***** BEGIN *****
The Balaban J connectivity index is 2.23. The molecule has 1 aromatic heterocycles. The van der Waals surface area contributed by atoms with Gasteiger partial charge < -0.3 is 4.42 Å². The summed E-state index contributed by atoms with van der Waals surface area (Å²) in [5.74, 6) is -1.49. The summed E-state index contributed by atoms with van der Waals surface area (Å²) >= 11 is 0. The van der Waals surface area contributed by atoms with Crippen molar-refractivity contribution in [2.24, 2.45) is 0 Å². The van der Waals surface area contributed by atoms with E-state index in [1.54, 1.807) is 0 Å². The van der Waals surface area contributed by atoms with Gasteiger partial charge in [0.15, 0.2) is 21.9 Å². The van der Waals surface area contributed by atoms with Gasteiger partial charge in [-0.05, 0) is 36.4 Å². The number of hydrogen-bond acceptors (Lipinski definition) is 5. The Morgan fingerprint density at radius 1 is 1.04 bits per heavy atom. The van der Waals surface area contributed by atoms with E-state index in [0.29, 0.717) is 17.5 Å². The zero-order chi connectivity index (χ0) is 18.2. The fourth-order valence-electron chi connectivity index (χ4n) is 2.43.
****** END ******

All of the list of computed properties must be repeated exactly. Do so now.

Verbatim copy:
The Balaban J connectivity index is 2.23. The molecule has 1 aromatic heterocycles. The van der Waals surface area contributed by atoms with Gasteiger partial charge < -0.3 is 4.42 Å². The summed E-state index contributed by atoms with van der Waals surface area (Å²) in [5.74, 6) is -1.49. The summed E-state index contributed by atoms with van der Waals surface area (Å²) >= 11 is 0. The van der Waals surface area contributed by atoms with Crippen molar-refractivity contribution in [2.24, 2.45) is 0 Å². The van der Waals surface area contributed by atoms with E-state index in [1.54, 1.807) is 0 Å². The van der Waals surface area contributed by atoms with Gasteiger partial charge in [0.15, 0.2) is 21.9 Å². The van der Waals surface area contributed by atoms with Gasteiger partial charge in [-0.05, 0) is 36.4 Å². The number of hydrogen-bond acceptors (Lipinski definition) is 5. The Morgan fingerprint density at radius 1 is 1.04 bits per heavy atom. The van der Waals surface area contributed by atoms with E-state index in [0.29, 0.717) is 17.5 Å². The zero-order chi connectivity index (χ0) is 18.2. The fourth-order valence-electron chi connectivity index (χ4n) is 2.43.